Tagged: The 60’s
Liz Kennedy: An Original All-Star
When a colleague of mine mentioned that his mother was a programmer in the 60’s, my brain could not compute. Like most children of the 80’s, my understanding of the 60’s is largely based on watching Mad Men. How is it possible that there were women programmers then? Was it hard finding time to program between preparing martinis for your boss and his mistresses? Or, shockingly, has TV led me astray and the 60’s weren’t all cigarettes and sexual harassment?
According to Liz Kennedy, it’s somewhere in between.
Liz Kennedy got into programming in an age when women didn’t study CS in school, largely because such programs didn’t exist. As an undergraduate student at Agnes Scott College, a liberal arts college for women in Atlanta, she studied Chemistry and eventually Math in order to secure a job in “Scientific Programming”, a kind of early-day Intro to CS. Although neither of her parents worked in computing, she was always drawn to how specific math is. Liz credits a high school math teacher in particular for guiding her: “she expected as much from the women as the men, so it wasn’t a big deal”.
Fresh out of school, Liz had the choice of working in education, a sector that offered a reliable career track for a woman, or venture into industry, where there were few women, particularly on the most interesting and technically challenging projects. Liz had a clear goal from the start: “I wanted something challenging to work on”. She started work as an Associate Aircraft Engineer at Lockheed Georgia, an aircraft manufacturer that eventually merged into Lockheed Martin. There, she programmed loads analyses for Lockheed’s C-130, C-141 and C5A, which were cutting-edge military aircraft. From the outset, there were challenges. Liz earned $4/week less than the men who started along side her – and that was just how it was. When she asked her boss whether Lockheed had any programming openings for a college friend of her’s, her boss’ only question was “What kind of figure does she have?”. And naturally, the maternity leave policy was, astoundingly, even worse than contemporary American maternity leave: “Lockheed had a policy for 6 month pregnant women to quit”.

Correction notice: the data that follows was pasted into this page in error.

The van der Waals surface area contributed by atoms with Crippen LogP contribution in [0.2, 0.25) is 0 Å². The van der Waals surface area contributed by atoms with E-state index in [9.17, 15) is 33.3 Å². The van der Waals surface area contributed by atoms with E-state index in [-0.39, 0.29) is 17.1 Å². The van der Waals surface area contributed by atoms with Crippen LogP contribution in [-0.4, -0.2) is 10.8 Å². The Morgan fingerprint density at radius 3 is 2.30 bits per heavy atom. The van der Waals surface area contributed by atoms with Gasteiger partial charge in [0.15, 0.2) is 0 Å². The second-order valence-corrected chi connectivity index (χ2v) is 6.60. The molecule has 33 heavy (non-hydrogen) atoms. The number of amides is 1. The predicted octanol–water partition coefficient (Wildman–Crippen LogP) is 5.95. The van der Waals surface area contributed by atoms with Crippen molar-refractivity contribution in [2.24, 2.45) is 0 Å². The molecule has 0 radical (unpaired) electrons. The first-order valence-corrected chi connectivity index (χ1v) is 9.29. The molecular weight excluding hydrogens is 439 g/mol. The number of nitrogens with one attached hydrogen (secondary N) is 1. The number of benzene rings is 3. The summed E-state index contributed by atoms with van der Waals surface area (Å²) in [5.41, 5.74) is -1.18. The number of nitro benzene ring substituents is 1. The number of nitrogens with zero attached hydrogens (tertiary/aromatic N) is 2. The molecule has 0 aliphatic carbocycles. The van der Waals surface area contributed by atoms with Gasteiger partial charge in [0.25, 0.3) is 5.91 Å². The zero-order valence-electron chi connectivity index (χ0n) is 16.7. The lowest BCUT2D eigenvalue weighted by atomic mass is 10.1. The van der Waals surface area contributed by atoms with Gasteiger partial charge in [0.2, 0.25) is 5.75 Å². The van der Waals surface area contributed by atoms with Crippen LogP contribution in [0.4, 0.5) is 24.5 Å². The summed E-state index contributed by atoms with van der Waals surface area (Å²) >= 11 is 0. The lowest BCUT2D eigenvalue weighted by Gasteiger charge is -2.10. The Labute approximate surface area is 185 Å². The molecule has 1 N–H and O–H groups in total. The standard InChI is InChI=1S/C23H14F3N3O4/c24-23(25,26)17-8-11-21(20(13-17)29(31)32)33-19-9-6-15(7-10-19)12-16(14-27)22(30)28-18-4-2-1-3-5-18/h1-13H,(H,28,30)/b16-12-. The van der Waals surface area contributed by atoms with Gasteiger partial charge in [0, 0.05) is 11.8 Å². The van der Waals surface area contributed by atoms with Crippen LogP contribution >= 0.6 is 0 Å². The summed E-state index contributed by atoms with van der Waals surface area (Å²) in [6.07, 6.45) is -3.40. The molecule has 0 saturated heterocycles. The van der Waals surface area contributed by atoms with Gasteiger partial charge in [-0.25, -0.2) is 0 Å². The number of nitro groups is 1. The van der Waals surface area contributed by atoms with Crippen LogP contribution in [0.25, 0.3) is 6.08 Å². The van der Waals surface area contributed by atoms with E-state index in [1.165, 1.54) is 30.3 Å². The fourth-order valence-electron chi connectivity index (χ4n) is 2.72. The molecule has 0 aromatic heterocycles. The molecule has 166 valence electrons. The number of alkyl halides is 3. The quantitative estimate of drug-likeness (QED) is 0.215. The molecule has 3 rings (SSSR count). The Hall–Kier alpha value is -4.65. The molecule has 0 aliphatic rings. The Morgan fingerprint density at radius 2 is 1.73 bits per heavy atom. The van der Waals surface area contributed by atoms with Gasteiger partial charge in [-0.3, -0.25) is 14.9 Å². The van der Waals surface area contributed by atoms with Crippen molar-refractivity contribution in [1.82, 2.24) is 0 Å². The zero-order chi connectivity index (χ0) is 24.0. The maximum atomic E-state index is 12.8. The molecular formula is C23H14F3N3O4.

After leaving industry for over 14 years while she raised her 2 boys at home, Liz returned to an industry that had changed a lot but remained fundamentally the same: “the languages and technologies were different, but the logic was the same”. Similarly, while there had been progress in women’s rights, the tech industry was still hostile towards women. At one of her first jobs after returning, she struggled to define her work as more than “a glorified secretary”. Rather than resigning herself to the menial tasks she was given, she applied programming principles to redundant office tasks and took on tasks outside of what her boss gave her. She stayed in the job only as long as she felt she had to to avoid a blemish on her resume. She eventually joined Computer Sciences Corp., where she worked on a project for Amtrak’s Northeastern Corridor to provide real-time information on train location and movement, which dramatically improved safety by preventing collisions. The project lasted 3 years and allowed Liz to prove her technical competency to her colleagues. As a result, she was promoted into management, where she continued to increase the scope of her work. Over the following 25 years Liz worked in senior management positions for 4 other companies providing technical development and support. At peak, she managed 180 people, and according to Liz, her pay is now consistent with the men working at her level. Though technically retired now, Liz is regularly offered contracts to manage large engineering projects. In an economy where its common for workers in their 50s and 60s to be forced into early retirement, this truly speaks to the reputation Liz has earned for herself in what was once an industry that eschewed women entirely.
Although Liz started her career in a very different climate from the women starting out today, I think her guiding principles remain just as relevant: “Keep your goal in sight, figure out what you need to do, and be flexible about how you get there”. In attempting to figure out how I will balance having a family with the increasing demands of my job, this advice really speaks to me. In an age where women disappeared out of industry to have kids and almost never returned, Liz came back and continued an upward trajectory to reach an elite level that few in her field ever reach, regardless of gender. Her experience is also evidence that women, no matter how experienced, often continue to face discrimination. Even in recent years, Liz has had colleagues question her abilities because of her gender. In one incident, a man was concerned that Liz would be too busy with her grandchildren to finish her contract, though he lacked any concern for the granddads working on the project. With confidence, Liz will find a way to resolve the issue while saving face for her misguided colleague. This can mean waiting until there’s an occasion to speak privately to the offender, or giving yourself enough time to calm down and present your case in a more friendly manner. “Pick what matters to you, let the rest go”.
Amen, Liz – amen.
This is certainly a career for all of us to celebrate. In the words of Chubby Checker, Let’s do the Twist!